Isaac Aptaker: Tim brought us the idea of grenade fishing, which was something he saw a lot of the guys do in his experience. So it didn’t feel like too big of a leap of the imagination to see how it could go terribly wrong.
Before we get to what happened in Vietnam, the episode starts with Kevin and Randall already having told Rebecca and Kate about Nicky. Talk about the decision not to show their immediate reaction to Nicky being alive.
IA: Oh, interesting. This has been so much Kevin’s story for the season; he’s been the one on this quest to reconnect with his father by learning about this part of his life, so it felt like he was front and center here and we could have him filling in the family as a catch up.
EB: But we’re definitely going to be delving into the reactions more, especially Rebecca’s as the season continues to play out.
Nicky had no idea that Jack died. For someone who wanted so badly to talk to his brother, why didn’t Nicky try to track him down again in the remaining six or seven years of Jack’s life?
EB: I think that interaction we see between the two of them was sort of the end of Nicky following Jack and sort of the progress of Jack’s life. I think it was obviously an extremely loaded and extremely painful interaction for the both of them, and I think there was something about learning about Jack’s life and the future that he went on to have that hurt so much that Nicky sort of let it go at that point.
IA: I don’t think Nicky was big on Facebook or anything. [Laughs] He’s not the kind of guy that is going to get that kind of news all that readily. He’d have to really seek it out, and like Elizabeth said, that was sort of the end point there of him wanting any answers.
You mean he’s not like Miguel where he’s finding people on social media?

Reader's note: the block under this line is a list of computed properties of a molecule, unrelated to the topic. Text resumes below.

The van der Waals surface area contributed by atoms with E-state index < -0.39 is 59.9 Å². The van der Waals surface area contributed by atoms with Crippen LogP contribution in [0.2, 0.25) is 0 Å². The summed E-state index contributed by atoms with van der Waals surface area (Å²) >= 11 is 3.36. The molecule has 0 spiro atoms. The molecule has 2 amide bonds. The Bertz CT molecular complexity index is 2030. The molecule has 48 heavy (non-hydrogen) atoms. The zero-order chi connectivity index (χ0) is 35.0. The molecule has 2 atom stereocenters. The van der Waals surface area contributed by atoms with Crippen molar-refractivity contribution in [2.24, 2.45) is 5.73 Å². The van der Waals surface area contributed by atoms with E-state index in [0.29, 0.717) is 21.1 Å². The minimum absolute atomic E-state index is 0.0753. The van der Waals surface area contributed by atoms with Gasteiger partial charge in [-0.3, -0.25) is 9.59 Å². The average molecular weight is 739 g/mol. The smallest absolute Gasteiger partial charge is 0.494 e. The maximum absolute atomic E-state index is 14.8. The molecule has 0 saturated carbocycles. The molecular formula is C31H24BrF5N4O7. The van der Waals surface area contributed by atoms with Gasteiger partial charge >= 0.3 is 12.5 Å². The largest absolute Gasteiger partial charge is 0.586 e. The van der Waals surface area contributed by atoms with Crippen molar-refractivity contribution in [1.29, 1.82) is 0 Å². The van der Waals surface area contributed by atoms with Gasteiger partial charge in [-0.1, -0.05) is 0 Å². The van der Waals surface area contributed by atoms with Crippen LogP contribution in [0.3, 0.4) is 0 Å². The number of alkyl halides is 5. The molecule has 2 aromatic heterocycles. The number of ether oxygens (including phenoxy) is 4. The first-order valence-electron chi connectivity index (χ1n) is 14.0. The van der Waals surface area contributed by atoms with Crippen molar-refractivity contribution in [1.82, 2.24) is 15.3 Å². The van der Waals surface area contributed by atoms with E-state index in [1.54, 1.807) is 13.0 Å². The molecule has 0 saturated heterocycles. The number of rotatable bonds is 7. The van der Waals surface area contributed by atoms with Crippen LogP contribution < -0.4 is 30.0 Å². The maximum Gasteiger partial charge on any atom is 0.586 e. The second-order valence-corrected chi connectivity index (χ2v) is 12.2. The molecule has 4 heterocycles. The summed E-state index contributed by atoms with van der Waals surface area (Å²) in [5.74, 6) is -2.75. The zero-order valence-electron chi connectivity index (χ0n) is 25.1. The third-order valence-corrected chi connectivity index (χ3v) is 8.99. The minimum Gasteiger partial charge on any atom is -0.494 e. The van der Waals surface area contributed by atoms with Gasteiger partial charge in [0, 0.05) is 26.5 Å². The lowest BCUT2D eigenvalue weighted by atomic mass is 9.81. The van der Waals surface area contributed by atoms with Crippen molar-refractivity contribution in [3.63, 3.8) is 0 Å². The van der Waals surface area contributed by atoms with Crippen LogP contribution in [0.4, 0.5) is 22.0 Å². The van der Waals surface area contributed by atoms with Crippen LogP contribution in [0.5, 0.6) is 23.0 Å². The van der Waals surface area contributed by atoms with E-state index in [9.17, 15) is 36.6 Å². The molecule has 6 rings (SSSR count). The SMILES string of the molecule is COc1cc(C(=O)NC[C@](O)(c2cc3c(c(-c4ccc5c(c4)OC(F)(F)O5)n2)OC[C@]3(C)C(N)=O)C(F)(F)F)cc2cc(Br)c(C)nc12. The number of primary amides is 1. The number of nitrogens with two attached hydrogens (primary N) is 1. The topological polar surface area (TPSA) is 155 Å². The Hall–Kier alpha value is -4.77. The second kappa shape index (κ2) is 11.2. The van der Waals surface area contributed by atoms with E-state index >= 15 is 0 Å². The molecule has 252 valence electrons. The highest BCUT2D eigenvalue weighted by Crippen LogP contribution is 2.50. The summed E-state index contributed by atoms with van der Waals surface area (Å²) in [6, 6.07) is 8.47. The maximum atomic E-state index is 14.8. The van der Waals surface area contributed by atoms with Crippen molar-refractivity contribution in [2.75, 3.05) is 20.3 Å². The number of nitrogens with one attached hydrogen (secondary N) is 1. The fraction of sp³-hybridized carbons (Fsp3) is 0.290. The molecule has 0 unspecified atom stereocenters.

IA: Yeah, I don’t think he has like 1,000 friends or anything. Maybe Nicky loves Instagram. [Laughs]
It makes sense that Jack didn’t want Nicky around his kids, but it’s still infuriating that he wouldn’t allow him to explain. Do you want viewers to be upset with Jack right now?
EB: I definitely think it’s OK to feel like it was a very complicated decision and to feel frustrated by him. He has a lot of really upstanding qualities, but he’s also human. He’s limited in some ways. I think we’ve seen there is a part of Jack that sees everything in black and white, and this part of his life exists in such a terrible gray area that for whatever reason it was just too painful for him to figure out how to make it work with his present day life. We tried to show that’s what’s interesting about Kevin making a different decision than his father and trying to do better as the next generation carrying on a piece of this story.
IA: I think that Kevin moment [at the end] shows that even though Jack may not have made the right decision in the moment, he was able to raise kids who do one better than him, which I think is the ultimate goal.
Right. Because it’s like, why drive all the way out there if you’re not going to hear what your brother has to say?
IA: Right, I think that’s fair. I think it also speaks to how Jack compartmentalizes his life. He’s not able as a person to reopen that chapter, and he doesn’t want to take in any new information because it was so painful; the only way he could function in the world was to bottle up and plow ahead.